Easy ways to green your child’s lunch box

Environmentally-kind lunches are earning top marks in the classroom. Here are our easy tips to “green” your child’s lunch box.

Parents have long strived to prepare tasty, nutritious and delicious lunch boxes for their kids as they send them off for a day of learning.

But increasingly, good nutrition is not the only focus of a winning lunch box, as many parents are now starting to consider the environmental impact of their kid’s lunch boxes.

Why make a “green” lunch box?

“Australia sends over 20 million tonnes of waste to hundreds of landfill sites around the country every year,” according to Liam Taylor from Planet Ark.

“Much of this garbage is composed of single-use items like plastic bags, plastic water bottles, disposable cups and plastic straws, all of which have readily available alternatives.”

Liam believes reducing plastic and packaging in kids’ lunchboxes not only helps to minimise the waste, but also offers an opportunity to teach kids how to make greener choices and why it’s important.

He says a little focus on lunch boxes goes a long way, especially if parents incorporate initiatives like “Waste-free-Wednesday” and talk to their kids about it.

How to “green” your lunch box

One of the first steps to greenifying lunches is choosing a lunch box, spokesperson for the Adelaide Sustainability Centre Paige Le Cornu says.

“One of the best things we can do is use what we’ve already got,” she says.

“You don’t have to buy a new one each year.

“Use last year’s lunch box and decorate it if it’s looking a bit tired.”

If it’s time for a new one, Paige recommends buying something that’s durable and made from an environmentally friendly material like bamboo or metal.

What to include in a green lunch box

When it comes to what goes inside an environmentally kind lunch box, here are some things to think about.

Minimal waste

“Avoid packaged foods whenever possible,” Total Environment Centre community campaigner Lisa Wriley says.

“Use containers you can put unwrapped food in, for example, sandwich-sized containers, snack containers and make sure your child can easily open and close them.”

If you need cutlery, Paige recommends plastic-free options.

“It’s about being plastic-free, especially single use plastic-free, as much as possible,” she says.

“There is compostable cutlery, cutlery made from wood, or you can have a reusable set that’s made from bamboo.”

Climate-friendly foods

What we choose to eat not only impacts our waistlines, but it also impacts the planet.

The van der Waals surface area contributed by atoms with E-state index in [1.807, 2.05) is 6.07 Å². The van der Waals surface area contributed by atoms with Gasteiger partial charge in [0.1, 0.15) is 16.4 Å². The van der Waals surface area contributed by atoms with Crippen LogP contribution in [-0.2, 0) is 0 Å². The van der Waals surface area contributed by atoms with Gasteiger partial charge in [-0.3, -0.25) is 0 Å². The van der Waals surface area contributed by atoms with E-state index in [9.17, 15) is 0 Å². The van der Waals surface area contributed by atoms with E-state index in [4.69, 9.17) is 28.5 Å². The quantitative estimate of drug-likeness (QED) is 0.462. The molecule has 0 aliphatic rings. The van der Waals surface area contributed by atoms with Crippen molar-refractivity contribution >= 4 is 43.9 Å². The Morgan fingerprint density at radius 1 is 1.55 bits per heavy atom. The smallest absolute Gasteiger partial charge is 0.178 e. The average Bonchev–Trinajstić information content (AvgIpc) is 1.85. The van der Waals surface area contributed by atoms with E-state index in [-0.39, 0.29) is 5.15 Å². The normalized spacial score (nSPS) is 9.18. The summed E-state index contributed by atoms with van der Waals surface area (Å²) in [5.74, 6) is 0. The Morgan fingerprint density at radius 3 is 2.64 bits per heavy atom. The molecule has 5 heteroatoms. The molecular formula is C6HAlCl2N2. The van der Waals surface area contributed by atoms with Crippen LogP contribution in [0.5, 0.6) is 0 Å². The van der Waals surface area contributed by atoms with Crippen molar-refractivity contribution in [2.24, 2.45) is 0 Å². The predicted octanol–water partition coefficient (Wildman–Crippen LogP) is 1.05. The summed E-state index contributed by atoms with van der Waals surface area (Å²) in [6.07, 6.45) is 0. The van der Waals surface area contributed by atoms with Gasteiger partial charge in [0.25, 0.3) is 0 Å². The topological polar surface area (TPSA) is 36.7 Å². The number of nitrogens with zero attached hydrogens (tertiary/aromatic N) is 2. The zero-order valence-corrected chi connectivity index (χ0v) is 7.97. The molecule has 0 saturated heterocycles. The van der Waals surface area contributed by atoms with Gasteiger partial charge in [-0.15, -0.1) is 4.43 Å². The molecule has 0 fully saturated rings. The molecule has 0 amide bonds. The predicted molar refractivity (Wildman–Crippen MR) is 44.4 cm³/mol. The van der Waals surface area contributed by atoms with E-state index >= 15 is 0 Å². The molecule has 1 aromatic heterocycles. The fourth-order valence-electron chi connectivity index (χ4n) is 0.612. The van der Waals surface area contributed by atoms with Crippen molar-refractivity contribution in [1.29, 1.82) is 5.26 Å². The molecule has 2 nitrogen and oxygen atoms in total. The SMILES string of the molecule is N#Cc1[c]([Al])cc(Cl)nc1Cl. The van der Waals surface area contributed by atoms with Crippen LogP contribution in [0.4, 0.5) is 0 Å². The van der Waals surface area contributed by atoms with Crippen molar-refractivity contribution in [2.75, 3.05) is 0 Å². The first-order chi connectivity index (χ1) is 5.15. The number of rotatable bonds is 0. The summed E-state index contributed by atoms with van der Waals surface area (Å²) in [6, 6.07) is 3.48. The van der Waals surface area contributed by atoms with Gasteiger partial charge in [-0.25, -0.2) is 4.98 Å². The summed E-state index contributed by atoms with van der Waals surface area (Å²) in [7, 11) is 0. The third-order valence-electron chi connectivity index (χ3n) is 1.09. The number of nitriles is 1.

Cutting out meat and dairy is the single biggest change we can make to lunch boxes with these industries being the biggest carbon emitters in the food supply chain.

When choosing produce pick seasonal, locally grown options, as this reduces the need for transportation and refrigeration.

Green lunch box friendly tips

Use leftovers creatively 

Unwanted food is a big problem in Australia with food waste accounting for 3 per cent of the country’s annual greenhouse gas emissions.

So, reducing our food waste wherever we can helps a lot.

“When the kids bring those leftovers home – be creative,” Lisa says.

“Toast the cheese sandwich they didn’t have time to eat, use the tired banana to make a smoothie or banana bread by freezing it until you are ready, grate the rejected apple into apple cinnamon muffins, and as a last resort feed those scraps to worms or chooks or guinea pigs.”

Author George Georgievski, dubbed the “school lunch box dad” shared his tips for crust cut-offs with House of Wellness TV hosts Luke Hines and Luke Darcy.

“I throw them in the freezer for later use, like croutons, or breadcrumbs, otherwise I have a heap of other creations – I make banana bread using crusts,” George said.

Buy in bulk

“With lunch boxes, it’s important to reduce packaging as much as possible so try buying in bulk and then using smaller containers to store food,” Paige says.

“This includes things like chips, nuts, and dried fruit.

“It’s trick that saves money as well, which is great.”

For more healthy eating tips and great lifestyle advice, tune into House of Wellness TV, Fridays at 2pm and Sundays at 12pm, on Channel 7.

Written by Alex White.